What makes alfajores different?

Alfajores are widely thought to be little sandwiches made of shortbread. In fact that isn’t the case. The two little disks that contain the filling most closely resemble cakes. They contain flour, butter, leavening and eggs (cooked egg yolk). They also have one other rather unusual ingredient: cornstarch (cornflour) usually in abundance. Indeed it’s not unusual to find an alfajores recipe that contains as much cornstarch as wheat flour.

The question is: why? The answer is: gluten. Cornstarch has no gluten in it, and when it’s added to a dough in that kind of quantity it has the effect of undermining any gluten than happens to be present. The cooked egg yolks do much the same thing, the effect being extreme tenderness. This is the secret to good alfajores, which have a tooth that’s even softer than an American biscuit. Superior alfajores are so melt-in-mouth tender that they give you the impression that it’s the filling that’s holding the outsides together, not the reverse.

11 thoughts on “What makes alfajores different?”

  1. I totally hear you – and I agree that the corn starch has a terrific effect (like rice flour tends to in other baked goods) – but I still posit that this texture is most akin to shortbread. Not bad, stiff shortbread. But really yummy, soft and crumbly stuff. I first discovered alfajores 25 years ago and, since then, I’ve eaten these all over Europe and in Toronto – which is like a microcosm of the world, gastronomically speaking. I’ve NEVER seen them with nuts or chocolate (except nuts wrapped around the outside). Of course, I would never dispute the veracity of your knowledge – you’re like a fancy baking encyclopedia! But I don’t know how it is that I could have searched these out everywhere and never seen them like that.

    Of course, I have eaten other baked goods that fit the description you mention (like from middle eastern shops) and perhaps I didn’t realize that’s what they were?

    1. Hey K!

      You say tomato, I say tomAHto, I don’t know of a specific word for the dough, so we can each have it our own way I think.

      I myself have never seen archetypal Middle Eastern-style alfajores in the flesh. Evidently they’re mostly a Christmas delicacy in Spain, famously made in a town called Medina-Sidonia, which is fittingly in the far south of Spain, practically to Gibraltar. Go here and scroll down nearly to the bottom to get a sense for what these tube-shaped alfajores look like:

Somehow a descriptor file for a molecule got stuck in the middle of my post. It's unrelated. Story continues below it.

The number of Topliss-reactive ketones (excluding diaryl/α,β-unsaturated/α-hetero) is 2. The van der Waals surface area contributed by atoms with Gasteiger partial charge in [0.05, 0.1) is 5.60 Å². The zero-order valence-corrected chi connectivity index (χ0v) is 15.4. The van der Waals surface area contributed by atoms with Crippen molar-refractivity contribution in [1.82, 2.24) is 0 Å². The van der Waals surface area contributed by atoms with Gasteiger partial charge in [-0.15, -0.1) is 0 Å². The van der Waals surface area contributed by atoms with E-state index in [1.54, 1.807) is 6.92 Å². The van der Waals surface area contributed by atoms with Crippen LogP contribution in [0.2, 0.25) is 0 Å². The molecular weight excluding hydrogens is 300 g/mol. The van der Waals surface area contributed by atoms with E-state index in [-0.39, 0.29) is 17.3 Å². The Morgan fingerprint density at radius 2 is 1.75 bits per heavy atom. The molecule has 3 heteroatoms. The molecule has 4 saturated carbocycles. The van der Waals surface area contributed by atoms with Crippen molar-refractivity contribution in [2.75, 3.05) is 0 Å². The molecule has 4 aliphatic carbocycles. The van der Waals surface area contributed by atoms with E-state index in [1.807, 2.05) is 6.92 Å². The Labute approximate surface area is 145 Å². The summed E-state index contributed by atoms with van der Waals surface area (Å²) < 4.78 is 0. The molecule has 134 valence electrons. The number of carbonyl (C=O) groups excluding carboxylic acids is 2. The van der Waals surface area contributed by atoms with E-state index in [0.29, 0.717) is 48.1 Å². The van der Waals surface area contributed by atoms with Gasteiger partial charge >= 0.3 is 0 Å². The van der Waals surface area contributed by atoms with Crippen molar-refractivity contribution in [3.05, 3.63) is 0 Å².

The Arabs were probably making them there until the afternoon Isabella and Ferdinand finally pitched them out. No! Wait! Let us at least take our cookies!

      Seriously though, in the New World these treats are made all over Central and South America. There are many, many different versions. Single decker, double decker, glazed, iced, enrobed, dusted with sugar, rolled (usually edge on) in chopped nuts or coconut…some are even multi-colored like macarons. I’m told that in Peru alone there are several different styles. Do a google image search for alfajores and you’ll turn up all sorts of them. But be prepared to be hungry!

      Thanks for the great comment, K. And all the kind words. I appreciate it all!

      – Joe


      1. Oooh, fascinating photo. I have definitely never eaten alfajores of that description. In truth, the ones I come by most readily are the Central American variety. Or the ones from Argentina. Looking forward to reading more!

    1. HI Suzanne!

      Good question. Empolvados are from Chile and are very similar, the main difference is that the little disks are made from spongecake, so they’re extremely light and springy. They’re not as rich as alfajores in other words, though they are certainly delicious.

      – Joe

  2. My issue with alfajores is precisely the cornstarch. I can always taste the raw unappealing quality to it and it will ruin cookies like shortbread for me. So will confectioner’s sugar because it contains cornstarch. It’s fine in cakes probably due to the higher hydration, but in cookies it just doesn’t work for me. I’ve usually resorted to low protein flours and grinding my own powdered sugar to get a similar texture.

    1. Not to be confused with the Yoyo…which uses custard powder instead of cornflour.

      1. Oooh…next time I’m going to pull out a little leftover buttercream and go to town! Thanks, Annemarie!


        – Joe

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